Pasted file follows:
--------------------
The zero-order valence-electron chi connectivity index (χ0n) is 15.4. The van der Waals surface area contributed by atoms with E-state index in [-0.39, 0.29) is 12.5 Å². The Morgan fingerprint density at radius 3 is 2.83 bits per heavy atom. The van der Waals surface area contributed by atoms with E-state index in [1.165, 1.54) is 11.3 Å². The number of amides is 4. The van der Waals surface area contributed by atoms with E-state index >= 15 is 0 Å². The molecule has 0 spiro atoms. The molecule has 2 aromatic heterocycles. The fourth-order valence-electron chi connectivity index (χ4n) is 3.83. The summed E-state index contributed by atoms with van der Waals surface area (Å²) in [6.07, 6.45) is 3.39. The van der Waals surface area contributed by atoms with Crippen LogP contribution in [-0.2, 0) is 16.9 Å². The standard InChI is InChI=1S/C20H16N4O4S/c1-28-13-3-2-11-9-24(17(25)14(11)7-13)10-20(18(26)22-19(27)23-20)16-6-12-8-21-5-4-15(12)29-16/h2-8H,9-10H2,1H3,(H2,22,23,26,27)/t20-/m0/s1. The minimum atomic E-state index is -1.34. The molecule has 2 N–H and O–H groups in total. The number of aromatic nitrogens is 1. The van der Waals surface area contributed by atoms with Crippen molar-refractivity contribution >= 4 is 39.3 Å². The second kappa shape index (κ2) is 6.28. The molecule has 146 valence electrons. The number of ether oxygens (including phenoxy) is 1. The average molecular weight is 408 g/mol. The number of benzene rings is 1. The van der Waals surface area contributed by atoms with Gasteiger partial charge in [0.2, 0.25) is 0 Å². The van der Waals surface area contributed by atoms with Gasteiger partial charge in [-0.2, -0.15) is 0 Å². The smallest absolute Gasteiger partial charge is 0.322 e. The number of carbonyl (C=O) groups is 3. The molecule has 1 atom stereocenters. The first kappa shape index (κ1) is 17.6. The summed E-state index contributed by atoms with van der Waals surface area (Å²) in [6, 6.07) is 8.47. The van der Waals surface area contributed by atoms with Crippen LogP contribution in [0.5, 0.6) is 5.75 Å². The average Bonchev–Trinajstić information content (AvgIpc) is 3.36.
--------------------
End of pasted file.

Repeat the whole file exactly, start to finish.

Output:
The zero-order valence-electron chi connectivity index (χ0n) is 15.4. The van der Waals surface area contributed by atoms with E-state index in [-0.39, 0.29) is 12.5 Å². The Morgan fingerprint density at radius 3 is 2.83 bits per heavy atom. The van der Waals surface area contributed by atoms with E-state index in [1.165, 1.54) is 11.3 Å². The number of amides is 4. The van der Waals surface area contributed by atoms with E-state index >= 15 is 0 Å². The molecule has 0 spiro atoms. The molecule has 2 aromatic heterocycles. The fourth-order valence-electron chi connectivity index (χ4n) is 3.83. The summed E-state index contributed by atoms with van der Waals surface area (Å²) in [6.07, 6.45) is 3.39. The van der Waals surface area contributed by atoms with Crippen LogP contribution in [-0.2, 0) is 16.9 Å². The standard InChI is InChI=1S/C20H16N4O4S/c1-28-13-3-2-11-9-24(17(25)14(11)7-13)10-20(18(26)22-19(27)23-20)16-6-12-8-21-5-4-15(12)29-16/h2-8H,9-10H2,1H3,(H2,22,23,26,27)/t20-/m0/s1. The minimum atomic E-state index is -1.34. The molecule has 2 N–H and O–H groups in total. The number of aromatic nitrogens is 1. The van der Waals surface area contributed by atoms with Crippen molar-refractivity contribution >= 4 is 39.3 Å². The second kappa shape index (κ2) is 6.28. The molecule has 146 valence electrons. The number of ether oxygens (including phenoxy) is 1. The average molecular weight is 408 g/mol. The number of benzene rings is 1. The van der Waals surface area contributed by atoms with Gasteiger partial charge in [0.2, 0.25) is 0 Å². The van der Waals surface area contributed by atoms with Gasteiger partial charge in [-0.2, -0.15) is 0 Å². The smallest absolute Gasteiger partial charge is 0.322 e. The number of carbonyl (C=O) groups is 3. The molecule has 1 atom stereocenters. The first kappa shape index (κ1) is 17.6. The summed E-state index contributed by atoms with van der Waals surface area (Å²) in [6, 6.07) is 8.47. The van der Waals surface area contributed by atoms with Crippen LogP contribution in [0.5, 0.6) is 5.75 Å². The average Bonchev–Trinajstić information content (AvgIpc) is 3.36.